Fungi Fuels the Minds of Silicon Valley

By Amelia Schwartz

By

Amelia Schwartz

Working in Silicon Valley is the dream for many in the tech industry. Sure, it’s where the world’s most beloved apps are birthed, but let’s not kid ourselves. A gig in The Valley isn’t only coveted for access to innovation, dollars, and influencers, but for the storied, nearly mythic perks that pique the curiosity (and envy) of all us non-tech workers. There are your basic fro-yo bars and napping chambers, to the more eyebrow raising in-home housekeeping (Evernote) and access to company yachts (iCracked). Outlandish perks aside, it’s important not to forget these dedicated tech pros deserve brain food that matches Silicon Valley’s general mission: to better the world and the people living in it.

Enter Michael Raub, a chef with experience in the kitchens of Thomas Keller as well as The Palace hotel and Hotel Nikko in San Francisco. In 2017, Raub joined Guckenheimer as a Regional Executive Chef and later became National Executive Chef of the Foodlab Innovation Test (FIT) Kitchen & Commissary at Guckenheimer, where he encourages plant-forward eating from the ground up. “I’ve always been interested in healthy eating,” says Raub. “I’m plant-forward myself, and I try to keep a vegan diet. Using that to develop recipes is fun.”

Raub researches and develops recipes for food services at more than 400 units. Most notably, he develops recipes for Samsung and Google eateries. Raub is the man behind the curtain, challenging himself to create delicious recipes that can be made on a large scale, nurture intelligent minds, and reduce carbon footprints.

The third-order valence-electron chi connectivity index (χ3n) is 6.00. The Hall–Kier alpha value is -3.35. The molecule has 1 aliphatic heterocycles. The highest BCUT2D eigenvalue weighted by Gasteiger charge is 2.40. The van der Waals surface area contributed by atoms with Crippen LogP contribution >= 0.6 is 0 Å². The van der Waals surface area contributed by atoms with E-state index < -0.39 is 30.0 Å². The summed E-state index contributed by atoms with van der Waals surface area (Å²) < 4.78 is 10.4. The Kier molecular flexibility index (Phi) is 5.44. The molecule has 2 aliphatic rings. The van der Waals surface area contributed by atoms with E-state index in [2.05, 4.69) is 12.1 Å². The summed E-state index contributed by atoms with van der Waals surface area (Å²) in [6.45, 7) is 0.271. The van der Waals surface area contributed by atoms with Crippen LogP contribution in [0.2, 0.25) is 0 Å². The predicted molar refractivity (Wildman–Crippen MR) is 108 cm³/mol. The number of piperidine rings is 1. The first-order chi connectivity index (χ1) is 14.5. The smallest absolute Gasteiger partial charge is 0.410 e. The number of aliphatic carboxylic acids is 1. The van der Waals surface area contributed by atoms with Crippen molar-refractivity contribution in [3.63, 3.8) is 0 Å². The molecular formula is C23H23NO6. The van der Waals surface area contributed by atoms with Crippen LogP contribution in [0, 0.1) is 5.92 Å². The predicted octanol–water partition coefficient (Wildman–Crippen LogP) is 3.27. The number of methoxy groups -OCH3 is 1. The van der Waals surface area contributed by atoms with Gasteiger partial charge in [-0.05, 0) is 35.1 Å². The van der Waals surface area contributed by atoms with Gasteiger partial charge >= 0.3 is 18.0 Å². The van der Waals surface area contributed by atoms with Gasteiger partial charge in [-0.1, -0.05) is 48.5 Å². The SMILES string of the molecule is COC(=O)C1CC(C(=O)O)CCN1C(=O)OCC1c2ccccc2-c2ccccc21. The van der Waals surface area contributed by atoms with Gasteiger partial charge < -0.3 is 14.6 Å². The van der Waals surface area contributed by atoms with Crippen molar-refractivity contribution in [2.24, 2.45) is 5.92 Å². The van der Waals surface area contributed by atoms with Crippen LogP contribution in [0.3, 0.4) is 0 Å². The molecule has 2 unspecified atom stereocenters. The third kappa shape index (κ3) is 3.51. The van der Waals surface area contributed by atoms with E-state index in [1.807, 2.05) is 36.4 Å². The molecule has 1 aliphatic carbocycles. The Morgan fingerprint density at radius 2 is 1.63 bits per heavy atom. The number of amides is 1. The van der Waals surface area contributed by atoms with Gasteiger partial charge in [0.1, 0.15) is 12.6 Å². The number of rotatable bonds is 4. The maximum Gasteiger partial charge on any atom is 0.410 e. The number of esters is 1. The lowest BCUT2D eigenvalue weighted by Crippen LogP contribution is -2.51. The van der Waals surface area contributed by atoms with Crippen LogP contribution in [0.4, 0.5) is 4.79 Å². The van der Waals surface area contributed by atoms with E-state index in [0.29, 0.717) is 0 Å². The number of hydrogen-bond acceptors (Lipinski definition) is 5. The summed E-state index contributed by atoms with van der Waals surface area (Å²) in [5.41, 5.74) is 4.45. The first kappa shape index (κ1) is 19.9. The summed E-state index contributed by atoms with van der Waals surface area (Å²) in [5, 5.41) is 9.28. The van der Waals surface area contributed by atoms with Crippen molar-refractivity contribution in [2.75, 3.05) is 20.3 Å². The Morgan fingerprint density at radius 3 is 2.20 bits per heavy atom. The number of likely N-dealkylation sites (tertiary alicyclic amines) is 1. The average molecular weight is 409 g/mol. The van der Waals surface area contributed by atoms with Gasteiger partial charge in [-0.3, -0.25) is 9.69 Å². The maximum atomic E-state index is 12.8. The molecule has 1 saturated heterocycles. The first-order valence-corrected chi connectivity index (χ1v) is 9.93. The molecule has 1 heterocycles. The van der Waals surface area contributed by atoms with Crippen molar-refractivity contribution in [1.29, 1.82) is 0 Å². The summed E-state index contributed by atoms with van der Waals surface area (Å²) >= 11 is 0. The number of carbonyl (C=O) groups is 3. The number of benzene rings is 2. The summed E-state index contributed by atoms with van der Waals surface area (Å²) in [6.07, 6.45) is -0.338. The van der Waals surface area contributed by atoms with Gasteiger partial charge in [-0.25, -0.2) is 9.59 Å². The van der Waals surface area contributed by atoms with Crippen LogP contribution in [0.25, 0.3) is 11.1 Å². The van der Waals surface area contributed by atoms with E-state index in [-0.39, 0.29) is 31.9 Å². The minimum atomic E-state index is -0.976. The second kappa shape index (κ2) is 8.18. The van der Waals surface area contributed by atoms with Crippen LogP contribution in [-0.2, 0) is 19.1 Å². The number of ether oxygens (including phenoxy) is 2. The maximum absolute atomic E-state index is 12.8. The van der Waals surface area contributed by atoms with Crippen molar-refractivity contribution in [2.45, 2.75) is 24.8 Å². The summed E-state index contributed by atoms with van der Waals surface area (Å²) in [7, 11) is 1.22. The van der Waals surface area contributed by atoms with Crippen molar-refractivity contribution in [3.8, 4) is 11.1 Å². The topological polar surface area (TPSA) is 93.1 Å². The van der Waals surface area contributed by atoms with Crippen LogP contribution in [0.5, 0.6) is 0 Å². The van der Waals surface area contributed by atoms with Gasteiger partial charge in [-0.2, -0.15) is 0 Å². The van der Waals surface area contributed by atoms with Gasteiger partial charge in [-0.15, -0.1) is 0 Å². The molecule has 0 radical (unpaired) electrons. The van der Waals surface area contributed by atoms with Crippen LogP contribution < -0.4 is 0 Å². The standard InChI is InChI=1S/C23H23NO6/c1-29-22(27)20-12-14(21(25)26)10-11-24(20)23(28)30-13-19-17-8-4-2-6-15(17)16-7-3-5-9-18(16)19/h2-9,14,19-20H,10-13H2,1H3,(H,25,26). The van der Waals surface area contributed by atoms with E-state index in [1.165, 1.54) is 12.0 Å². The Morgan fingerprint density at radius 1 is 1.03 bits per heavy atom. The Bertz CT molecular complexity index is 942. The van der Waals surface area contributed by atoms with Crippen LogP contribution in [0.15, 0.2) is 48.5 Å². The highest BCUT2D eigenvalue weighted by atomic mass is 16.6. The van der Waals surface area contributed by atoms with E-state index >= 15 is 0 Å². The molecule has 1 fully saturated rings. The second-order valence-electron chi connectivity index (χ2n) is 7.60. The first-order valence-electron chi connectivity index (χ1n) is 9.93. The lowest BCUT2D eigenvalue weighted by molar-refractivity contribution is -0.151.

One of his most popular creations is the Classic Pub Blended Burger with Cheese, which he developed with the FIT Kitchen team. Inspired by the James Beard Foundation’s Blended Burger Project, this patty is 64 percent ground crimini mushrooms, garlic, shallots, and chiles, and 36 percent ground beef. “You still get beef, but in my opinion, the mushrooms offer a deeper flavor,” Raub says. At a mammoth company like Samsung, Guckenheimer sells more than 300 blended burgers a day and for good reason. “[Eating less meat] makes you feel better while being a steward of the world we all share together.”

According to the World Research Institute, Americans eat upwards of ten million burgers annually. If we followed Raub’s footsteps and replaced roughly 60 percent of the meat with a mushroom blend for one year, we would: (1) save the energy equivalent to taking 4.6 million cars off the road, (2) eliminate 300 billion calories, and (3) save 28,000 square miles of agricultural land globally. Food for thought, now that’s more than a perk, that’s innovation.

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